Category Archives: business process management

Smart Business Process: Wal-Mart Proves (Again) That Reducing Costs & Adding Customer Value Leads to Profits

Wal-Mart aired its latest performance data today and revealed that, despite the recession, they have maintained profitability. Shining a light on Wal-Mart is kind of silly given that virtually no other organization in the world (and most countries, for that matter) are in the same league.  The point is that we can all learn from their lessons. The lessons this week are absolutely central to the argument for  smarter business process management. Wal-Mart applied several elegant tactics with what appears to be precision execution. Firstly, they reduced their inventory which contributed to the goal of reducing costs by 6%. Secondly, they recognized that their customers are facing deep income cuts of their own and identified which product discounts would be perceived as most helpful. They leveraged their world-class inventory data to identify specific products and discounted prices considerably. The result was an influx of new customers who compensated for lower sales per customer thereby producing profits that exceeded everyone’s expectations.

Lessons Learned – What Small Business, Non-profits and Governmental Organizations Can Take-Away From Wal-Mart (without stealing)

In the spirit of keeping it simple, the following lessons can be brought home to your organization:

  1. Visualize, illustrate and understand your supply-chain
  2. Negotiate discounts with your suppliers
  3. Reduce your inventory and reduce inventory costs
  4. Ask your customers what they believe will add value to their lives and modify your offering to reflect that demand…now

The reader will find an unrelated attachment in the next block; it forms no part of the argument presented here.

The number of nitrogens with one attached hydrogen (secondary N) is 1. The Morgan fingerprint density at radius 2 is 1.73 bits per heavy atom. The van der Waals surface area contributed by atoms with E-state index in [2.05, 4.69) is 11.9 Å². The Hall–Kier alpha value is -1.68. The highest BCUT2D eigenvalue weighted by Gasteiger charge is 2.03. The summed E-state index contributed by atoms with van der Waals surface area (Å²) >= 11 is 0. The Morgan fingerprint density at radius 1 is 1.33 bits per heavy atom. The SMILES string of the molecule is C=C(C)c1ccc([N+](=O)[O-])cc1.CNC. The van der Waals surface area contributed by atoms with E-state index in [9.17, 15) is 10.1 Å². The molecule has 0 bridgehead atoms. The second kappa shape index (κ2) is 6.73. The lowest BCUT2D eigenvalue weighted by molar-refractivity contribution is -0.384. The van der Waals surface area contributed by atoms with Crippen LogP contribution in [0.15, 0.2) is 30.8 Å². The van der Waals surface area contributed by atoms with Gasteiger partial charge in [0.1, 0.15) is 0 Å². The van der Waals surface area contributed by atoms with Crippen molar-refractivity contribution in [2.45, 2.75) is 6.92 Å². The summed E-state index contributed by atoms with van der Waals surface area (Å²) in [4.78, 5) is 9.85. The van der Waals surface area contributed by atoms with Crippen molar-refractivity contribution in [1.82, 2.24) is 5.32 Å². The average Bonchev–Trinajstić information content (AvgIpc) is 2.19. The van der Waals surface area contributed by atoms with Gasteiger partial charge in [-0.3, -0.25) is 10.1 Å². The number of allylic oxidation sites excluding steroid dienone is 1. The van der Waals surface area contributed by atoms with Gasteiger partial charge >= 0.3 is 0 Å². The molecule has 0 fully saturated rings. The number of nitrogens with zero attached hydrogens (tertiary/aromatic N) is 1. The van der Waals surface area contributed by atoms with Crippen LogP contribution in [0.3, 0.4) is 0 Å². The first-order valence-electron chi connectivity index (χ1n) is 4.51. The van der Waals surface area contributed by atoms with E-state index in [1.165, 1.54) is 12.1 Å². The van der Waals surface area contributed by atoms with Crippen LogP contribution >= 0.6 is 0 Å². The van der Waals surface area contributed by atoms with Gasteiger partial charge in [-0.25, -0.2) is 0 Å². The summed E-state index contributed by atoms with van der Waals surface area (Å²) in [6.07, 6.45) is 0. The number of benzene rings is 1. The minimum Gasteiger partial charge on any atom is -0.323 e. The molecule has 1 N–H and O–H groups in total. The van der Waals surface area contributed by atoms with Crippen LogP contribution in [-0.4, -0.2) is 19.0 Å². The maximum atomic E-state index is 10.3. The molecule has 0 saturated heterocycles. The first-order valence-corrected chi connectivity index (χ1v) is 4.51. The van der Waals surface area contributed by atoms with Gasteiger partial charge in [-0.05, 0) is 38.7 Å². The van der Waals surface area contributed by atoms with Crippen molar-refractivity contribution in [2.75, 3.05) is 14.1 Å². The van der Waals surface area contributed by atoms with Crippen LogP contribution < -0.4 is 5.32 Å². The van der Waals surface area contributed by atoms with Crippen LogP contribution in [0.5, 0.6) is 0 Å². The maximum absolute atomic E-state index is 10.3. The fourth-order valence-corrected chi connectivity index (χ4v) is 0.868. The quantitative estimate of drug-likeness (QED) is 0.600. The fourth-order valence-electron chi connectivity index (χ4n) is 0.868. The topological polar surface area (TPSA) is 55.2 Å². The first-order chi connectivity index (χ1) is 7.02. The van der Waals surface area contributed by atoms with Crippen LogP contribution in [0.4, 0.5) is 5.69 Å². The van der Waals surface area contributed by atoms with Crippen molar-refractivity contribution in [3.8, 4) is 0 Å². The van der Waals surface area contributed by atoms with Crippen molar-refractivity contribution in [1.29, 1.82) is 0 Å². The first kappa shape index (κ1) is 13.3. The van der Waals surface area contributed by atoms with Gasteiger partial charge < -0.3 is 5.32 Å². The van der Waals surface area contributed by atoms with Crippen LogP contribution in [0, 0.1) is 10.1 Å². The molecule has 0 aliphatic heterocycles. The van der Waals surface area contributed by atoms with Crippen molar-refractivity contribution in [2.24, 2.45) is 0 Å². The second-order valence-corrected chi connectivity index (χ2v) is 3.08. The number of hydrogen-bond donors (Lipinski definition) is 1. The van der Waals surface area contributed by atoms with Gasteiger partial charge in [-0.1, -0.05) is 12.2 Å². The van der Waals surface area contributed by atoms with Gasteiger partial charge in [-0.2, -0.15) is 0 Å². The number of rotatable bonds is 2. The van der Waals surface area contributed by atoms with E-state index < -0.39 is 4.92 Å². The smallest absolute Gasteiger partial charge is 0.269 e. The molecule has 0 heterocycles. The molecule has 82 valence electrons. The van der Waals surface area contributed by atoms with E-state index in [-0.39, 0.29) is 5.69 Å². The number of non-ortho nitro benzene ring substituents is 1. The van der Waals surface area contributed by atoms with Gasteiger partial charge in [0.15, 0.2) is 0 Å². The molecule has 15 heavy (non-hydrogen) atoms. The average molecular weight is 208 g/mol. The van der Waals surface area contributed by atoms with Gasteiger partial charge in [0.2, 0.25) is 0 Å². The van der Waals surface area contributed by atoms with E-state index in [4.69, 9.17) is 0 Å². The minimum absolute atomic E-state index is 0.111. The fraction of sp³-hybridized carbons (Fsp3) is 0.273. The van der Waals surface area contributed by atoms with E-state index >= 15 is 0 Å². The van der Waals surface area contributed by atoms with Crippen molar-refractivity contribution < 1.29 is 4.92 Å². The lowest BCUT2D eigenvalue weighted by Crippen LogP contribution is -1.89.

5. Let your prospects and customers know that you have satisfied their demands – promote yourself effectively
  6. Establish clear and specific performance expectations including those for positive financial results
  7. Measure and report results openly (even the bad news)

It doesn’t matter how big or small you are and it is frankly irrelevant which industry you hail from…you can apply all of these lessons and tactics. I have done so in commercial for-profit enterprises, governmental programs as well as in non-profit settings.

BPM – whether it is enabled by software or not – is key to each and every one of these tactics.

  • If you cannot “see” your supply chain;
  • if you cannot model how you will reduce inventory;
  • if you cannot illustrate how you will engage and interact with customers to understand where and how you can create value in your value-stream;
  • if you cannot develop a straightforward mechanism for gathering, measuring and reporting performance data, then you will find managing your business very difficult compared to those who can.

The best strategy and the best intentions will be trumped by lousy, inefficient and absent business processes. Between you and me – when I run across reasonably successful organizations that lack identifiable and manageable business process and controls, I know they are successful quite by accident. Ignorance in managing organizations and performance is not bliss.